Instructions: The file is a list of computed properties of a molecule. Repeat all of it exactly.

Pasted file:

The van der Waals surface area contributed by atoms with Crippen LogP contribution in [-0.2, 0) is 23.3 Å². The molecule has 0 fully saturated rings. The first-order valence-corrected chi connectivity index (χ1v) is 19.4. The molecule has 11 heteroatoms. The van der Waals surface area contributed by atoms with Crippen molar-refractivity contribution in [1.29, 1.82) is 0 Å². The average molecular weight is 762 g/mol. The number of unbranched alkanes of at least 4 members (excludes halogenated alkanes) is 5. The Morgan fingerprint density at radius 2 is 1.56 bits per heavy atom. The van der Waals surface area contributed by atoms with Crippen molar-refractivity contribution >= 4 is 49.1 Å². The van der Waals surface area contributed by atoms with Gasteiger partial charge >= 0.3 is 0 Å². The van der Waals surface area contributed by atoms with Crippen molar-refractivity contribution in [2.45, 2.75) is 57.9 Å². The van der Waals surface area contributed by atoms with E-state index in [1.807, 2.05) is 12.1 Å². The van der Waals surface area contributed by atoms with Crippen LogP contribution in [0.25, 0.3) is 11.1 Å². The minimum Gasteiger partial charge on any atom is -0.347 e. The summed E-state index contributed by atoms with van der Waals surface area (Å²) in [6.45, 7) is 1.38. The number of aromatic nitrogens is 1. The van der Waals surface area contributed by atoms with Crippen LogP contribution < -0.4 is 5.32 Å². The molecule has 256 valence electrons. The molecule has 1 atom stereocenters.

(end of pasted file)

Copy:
The van der Waals surface area contributed by atoms with Crippen LogP contribution in [-0.2, 0) is 23.3 Å². The molecule has 0 fully saturated rings. The first-order valence-corrected chi connectivity index (χ1v) is 19.4. The molecule has 11 heteroatoms. The van der Waals surface area contributed by atoms with Crippen molar-refractivity contribution in [1.29, 1.82) is 0 Å². The average molecular weight is 762 g/mol. The number of unbranched alkanes of at least 4 members (excludes halogenated alkanes) is 5. The Morgan fingerprint density at radius 2 is 1.56 bits per heavy atom. The van der Waals surface area contributed by atoms with Crippen molar-refractivity contribution >= 4 is 49.1 Å². The van der Waals surface area contributed by atoms with Gasteiger partial charge >= 0.3 is 0 Å². The van der Waals surface area contributed by atoms with Crippen molar-refractivity contribution in [2.45, 2.75) is 57.9 Å². The van der Waals surface area contributed by atoms with E-state index in [1.807, 2.05) is 12.1 Å². The van der Waals surface area contributed by atoms with Crippen LogP contribution in [0.25, 0.3) is 11.1 Å². The minimum Gasteiger partial charge on any atom is -0.347 e. The summed E-state index contributed by atoms with van der Waals surface area (Å²) in [6.45, 7) is 1.38. The number of aromatic nitrogens is 1. The van der Waals surface area contributed by atoms with Crippen LogP contribution < -0.4 is 5.32 Å². The molecule has 256 valence electrons. The molecule has 1 atom stereocenters.